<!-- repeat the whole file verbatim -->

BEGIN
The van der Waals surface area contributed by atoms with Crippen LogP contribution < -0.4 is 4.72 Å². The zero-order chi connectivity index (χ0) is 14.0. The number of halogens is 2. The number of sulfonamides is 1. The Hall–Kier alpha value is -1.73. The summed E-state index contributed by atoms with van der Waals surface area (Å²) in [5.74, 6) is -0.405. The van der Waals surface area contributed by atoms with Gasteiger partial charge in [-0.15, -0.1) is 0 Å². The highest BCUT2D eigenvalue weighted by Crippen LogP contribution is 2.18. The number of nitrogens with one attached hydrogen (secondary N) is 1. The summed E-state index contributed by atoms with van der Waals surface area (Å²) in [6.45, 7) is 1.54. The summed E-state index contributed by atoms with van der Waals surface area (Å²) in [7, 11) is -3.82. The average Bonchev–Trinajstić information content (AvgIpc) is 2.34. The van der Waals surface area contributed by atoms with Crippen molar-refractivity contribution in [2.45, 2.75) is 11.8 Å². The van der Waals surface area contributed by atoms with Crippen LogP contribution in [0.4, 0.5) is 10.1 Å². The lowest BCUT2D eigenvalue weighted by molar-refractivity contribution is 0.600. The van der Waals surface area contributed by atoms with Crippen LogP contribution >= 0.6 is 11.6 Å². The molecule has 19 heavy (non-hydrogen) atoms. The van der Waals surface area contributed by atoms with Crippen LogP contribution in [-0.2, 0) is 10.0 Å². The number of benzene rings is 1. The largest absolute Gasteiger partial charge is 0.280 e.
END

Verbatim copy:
The van der Waals surface area contributed by atoms with Crippen LogP contribution < -0.4 is 4.72 Å². The zero-order chi connectivity index (χ0) is 14.0. The number of halogens is 2. The number of sulfonamides is 1. The Hall–Kier alpha value is -1.73. The summed E-state index contributed by atoms with van der Waals surface area (Å²) in [5.74, 6) is -0.405. The van der Waals surface area contributed by atoms with Gasteiger partial charge in [-0.15, -0.1) is 0 Å². The highest BCUT2D eigenvalue weighted by Crippen LogP contribution is 2.18. The number of nitrogens with one attached hydrogen (secondary N) is 1. The summed E-state index contributed by atoms with van der Waals surface area (Å²) in [6.45, 7) is 1.54. The summed E-state index contributed by atoms with van der Waals surface area (Å²) in [7, 11) is -3.82. The average Bonchev–Trinajstić information content (AvgIpc) is 2.34. The van der Waals surface area contributed by atoms with Crippen molar-refractivity contribution in [2.45, 2.75) is 11.8 Å². The van der Waals surface area contributed by atoms with Crippen LogP contribution in [0.4, 0.5) is 10.1 Å². The lowest BCUT2D eigenvalue weighted by molar-refractivity contribution is 0.600. The van der Waals surface area contributed by atoms with Crippen LogP contribution >= 0.6 is 11.6 Å². The molecule has 19 heavy (non-hydrogen) atoms. The van der Waals surface area contributed by atoms with Crippen LogP contribution in [-0.2, 0) is 10.0 Å². The number of benzene rings is 1. The largest absolute Gasteiger partial charge is 0.280 e.